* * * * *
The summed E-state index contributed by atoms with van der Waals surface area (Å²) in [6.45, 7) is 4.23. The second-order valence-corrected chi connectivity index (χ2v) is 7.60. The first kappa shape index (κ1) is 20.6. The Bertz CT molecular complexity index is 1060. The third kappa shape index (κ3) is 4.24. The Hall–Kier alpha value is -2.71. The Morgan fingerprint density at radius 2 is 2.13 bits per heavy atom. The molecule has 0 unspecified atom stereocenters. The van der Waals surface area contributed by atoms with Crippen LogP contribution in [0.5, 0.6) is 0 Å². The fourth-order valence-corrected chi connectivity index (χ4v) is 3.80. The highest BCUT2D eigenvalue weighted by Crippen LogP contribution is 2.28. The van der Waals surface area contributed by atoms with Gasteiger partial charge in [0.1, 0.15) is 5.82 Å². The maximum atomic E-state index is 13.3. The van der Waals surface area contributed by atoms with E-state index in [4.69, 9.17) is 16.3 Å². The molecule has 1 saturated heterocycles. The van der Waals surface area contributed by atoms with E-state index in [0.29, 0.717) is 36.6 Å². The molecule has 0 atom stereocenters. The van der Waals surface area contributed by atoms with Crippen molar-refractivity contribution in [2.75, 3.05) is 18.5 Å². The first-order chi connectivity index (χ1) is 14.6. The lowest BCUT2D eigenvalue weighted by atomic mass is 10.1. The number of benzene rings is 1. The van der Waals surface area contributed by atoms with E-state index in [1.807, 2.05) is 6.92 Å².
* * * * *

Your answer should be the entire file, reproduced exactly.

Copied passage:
The summed E-state index contributed by atoms with van der Waals surface area (Å²) in [6.45, 7) is 4.23. The second-order valence-corrected chi connectivity index (χ2v) is 7.60. The first kappa shape index (κ1) is 20.6. The Bertz CT molecular complexity index is 1060. The third kappa shape index (κ3) is 4.24. The Hall–Kier alpha value is -2.71. The Morgan fingerprint density at radius 2 is 2.13 bits per heavy atom. The molecule has 0 unspecified atom stereocenters. The van der Waals surface area contributed by atoms with Crippen LogP contribution in [0.5, 0.6) is 0 Å². The fourth-order valence-corrected chi connectivity index (χ4v) is 3.80. The highest BCUT2D eigenvalue weighted by Crippen LogP contribution is 2.28. The van der Waals surface area contributed by atoms with Gasteiger partial charge in [0.1, 0.15) is 5.82 Å². The maximum atomic E-state index is 13.3. The van der Waals surface area contributed by atoms with E-state index in [4.69, 9.17) is 16.3 Å². The molecule has 1 saturated heterocycles. The van der Waals surface area contributed by atoms with E-state index in [0.29, 0.717) is 36.6 Å². The molecule has 0 atom stereocenters. The van der Waals surface area contributed by atoms with Crippen molar-refractivity contribution in [2.75, 3.05) is 18.5 Å². The first-order chi connectivity index (χ1) is 14.6. The lowest BCUT2D eigenvalue weighted by atomic mass is 10.1. The number of benzene rings is 1. The van der Waals surface area contributed by atoms with E-state index in [1.807, 2.05) is 6.92 Å².